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Bounty blues: IBM Wangaratta plant hangs in balance

Bounty blues: IBM Wangaratta plant hangs in balance

The new Federal budget has cast a threatening cloud over the future of IBM's Wangaratta manufacturing plant, according to IBM sources. Should IBM be forced to close the plant, about $500 million in export and domestic product, more than 600 jobs and an elite, world-class manufacturing facility could be lost.

The Wangaratta plant is one of three IBM plants worldwide to build RS/6000 machines, one of four plants worldwide to build desktop PCs, one of nine to build electronic circuit boards and the only one to produce the three ranges from the one site. According to IBM, it contributed more than 80 per cent of IBM's record 1995 hardware, software and services export figure of $626 million.

Senior IBM executives raised doubts about the Wangaratta plant's future in the light of the budget decisions to scrap the computer bounty and retain tariffs on imported computer components. One executive stated that, while cost was one of a range of factors considered in investment decision-making, "any cost impost on the plant will impact on the viability of its operations".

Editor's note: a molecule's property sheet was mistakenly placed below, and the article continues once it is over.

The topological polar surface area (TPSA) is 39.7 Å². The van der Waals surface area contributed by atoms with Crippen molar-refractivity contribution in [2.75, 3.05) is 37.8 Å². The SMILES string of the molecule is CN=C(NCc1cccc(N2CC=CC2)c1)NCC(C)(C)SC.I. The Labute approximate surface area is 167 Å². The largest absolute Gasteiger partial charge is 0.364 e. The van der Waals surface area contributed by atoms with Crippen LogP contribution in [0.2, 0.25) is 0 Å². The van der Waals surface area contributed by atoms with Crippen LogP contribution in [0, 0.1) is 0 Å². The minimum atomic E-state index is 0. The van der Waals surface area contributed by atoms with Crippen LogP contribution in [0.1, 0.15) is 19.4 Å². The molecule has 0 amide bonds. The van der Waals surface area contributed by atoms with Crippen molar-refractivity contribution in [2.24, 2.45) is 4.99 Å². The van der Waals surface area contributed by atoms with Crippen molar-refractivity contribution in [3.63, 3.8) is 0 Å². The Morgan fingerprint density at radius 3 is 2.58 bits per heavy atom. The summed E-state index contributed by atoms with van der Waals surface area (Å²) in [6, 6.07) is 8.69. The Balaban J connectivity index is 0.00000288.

"It's fair to say we have concerns [about the future of the plant]," a spokeswoman for IBM Australia managing director Bob Savage said. "We understand the government's desire to reduce spending [by eliminating the bounty], but [it] must be aligned with the removal of tariffs on imported computer components. We are concerned that the government has made its decision in the absence of any immediate decision on tariffs. One of our problems is that highly built-up computers come into the country with no tariffs, while components - [which often cannot be sourced locally] - come in with tariffs."

The spokeswoman said IBM's position on computer component tariffs is in line with an IT agreement to be tabled at a World Trade Organisation ministerial meeting later this year.

She refused to release details of IBM's assessment of the budget's impact on the plant's viability, citing commercial confidentiality.

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